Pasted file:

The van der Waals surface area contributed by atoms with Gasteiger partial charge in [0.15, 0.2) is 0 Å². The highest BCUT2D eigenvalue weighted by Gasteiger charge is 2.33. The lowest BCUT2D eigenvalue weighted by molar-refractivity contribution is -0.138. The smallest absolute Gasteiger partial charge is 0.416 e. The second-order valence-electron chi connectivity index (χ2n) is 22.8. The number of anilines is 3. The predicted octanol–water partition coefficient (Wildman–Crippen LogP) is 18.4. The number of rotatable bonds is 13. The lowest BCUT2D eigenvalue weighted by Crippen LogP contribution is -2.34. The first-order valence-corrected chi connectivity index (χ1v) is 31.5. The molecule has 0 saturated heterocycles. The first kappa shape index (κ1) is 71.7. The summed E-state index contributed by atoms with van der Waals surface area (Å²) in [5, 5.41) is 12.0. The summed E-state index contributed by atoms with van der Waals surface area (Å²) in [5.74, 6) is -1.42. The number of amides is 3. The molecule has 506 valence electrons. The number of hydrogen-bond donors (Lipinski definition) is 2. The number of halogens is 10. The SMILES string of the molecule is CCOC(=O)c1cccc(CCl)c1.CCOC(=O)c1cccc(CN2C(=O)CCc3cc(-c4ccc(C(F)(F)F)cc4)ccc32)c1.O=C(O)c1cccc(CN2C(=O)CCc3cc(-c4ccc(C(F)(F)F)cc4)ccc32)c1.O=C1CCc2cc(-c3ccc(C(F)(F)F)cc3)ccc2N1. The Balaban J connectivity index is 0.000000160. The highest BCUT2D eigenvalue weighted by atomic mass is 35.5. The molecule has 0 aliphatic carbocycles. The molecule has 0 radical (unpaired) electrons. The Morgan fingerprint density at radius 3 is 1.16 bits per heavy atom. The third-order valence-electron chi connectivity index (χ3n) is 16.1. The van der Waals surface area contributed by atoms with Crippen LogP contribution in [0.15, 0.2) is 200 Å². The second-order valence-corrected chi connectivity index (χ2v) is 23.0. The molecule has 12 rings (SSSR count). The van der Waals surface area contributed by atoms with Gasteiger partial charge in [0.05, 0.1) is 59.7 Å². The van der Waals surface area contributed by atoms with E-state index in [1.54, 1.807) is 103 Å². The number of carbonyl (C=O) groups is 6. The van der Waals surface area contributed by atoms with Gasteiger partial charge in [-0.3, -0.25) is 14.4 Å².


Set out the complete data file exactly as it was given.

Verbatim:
The van der Waals surface area contributed by atoms with Gasteiger partial charge in [0.15, 0.2) is 0 Å². The highest BCUT2D eigenvalue weighted by Gasteiger charge is 2.33. The lowest BCUT2D eigenvalue weighted by molar-refractivity contribution is -0.138. The smallest absolute Gasteiger partial charge is 0.416 e. The second-order valence-electron chi connectivity index (χ2n) is 22.8. The number of anilines is 3. The predicted octanol–water partition coefficient (Wildman–Crippen LogP) is 18.4. The number of rotatable bonds is 13. The lowest BCUT2D eigenvalue weighted by Crippen LogP contribution is -2.34. The first-order valence-corrected chi connectivity index (χ1v) is 31.5. The molecule has 0 saturated heterocycles. The first kappa shape index (κ1) is 71.7. The summed E-state index contributed by atoms with van der Waals surface area (Å²) in [5, 5.41) is 12.0. The summed E-state index contributed by atoms with van der Waals surface area (Å²) in [5.74, 6) is -1.42. The number of amides is 3. The molecule has 506 valence electrons. The number of hydrogen-bond donors (Lipinski definition) is 2. The number of halogens is 10. The SMILES string of the molecule is CCOC(=O)c1cccc(CCl)c1.CCOC(=O)c1cccc(CN2C(=O)CCc3cc(-c4ccc(C(F)(F)F)cc4)ccc32)c1.O=C(O)c1cccc(CN2C(=O)CCc3cc(-c4ccc(C(F)(F)F)cc4)ccc32)c1.O=C1CCc2cc(-c3ccc(C(F)(F)F)cc3)ccc2N1. The Balaban J connectivity index is 0.000000160. The highest BCUT2D eigenvalue weighted by atomic mass is 35.5. The molecule has 0 aliphatic carbocycles. The molecule has 0 radical (unpaired) electrons. The Morgan fingerprint density at radius 3 is 1.16 bits per heavy atom. The third-order valence-electron chi connectivity index (χ3n) is 16.1. The van der Waals surface area contributed by atoms with Crippen LogP contribution in [0.15, 0.2) is 200 Å². The second-order valence-corrected chi connectivity index (χ2v) is 23.0. The molecule has 12 rings (SSSR count). The van der Waals surface area contributed by atoms with Gasteiger partial charge in [0.05, 0.1) is 59.7 Å². The van der Waals surface area contributed by atoms with E-state index in [1.54, 1.807) is 103 Å². The number of carbonyl (C=O) groups is 6. The van der Waals surface area contributed by atoms with Gasteiger partial charge in [-0.3, -0.25) is 14.4 Å².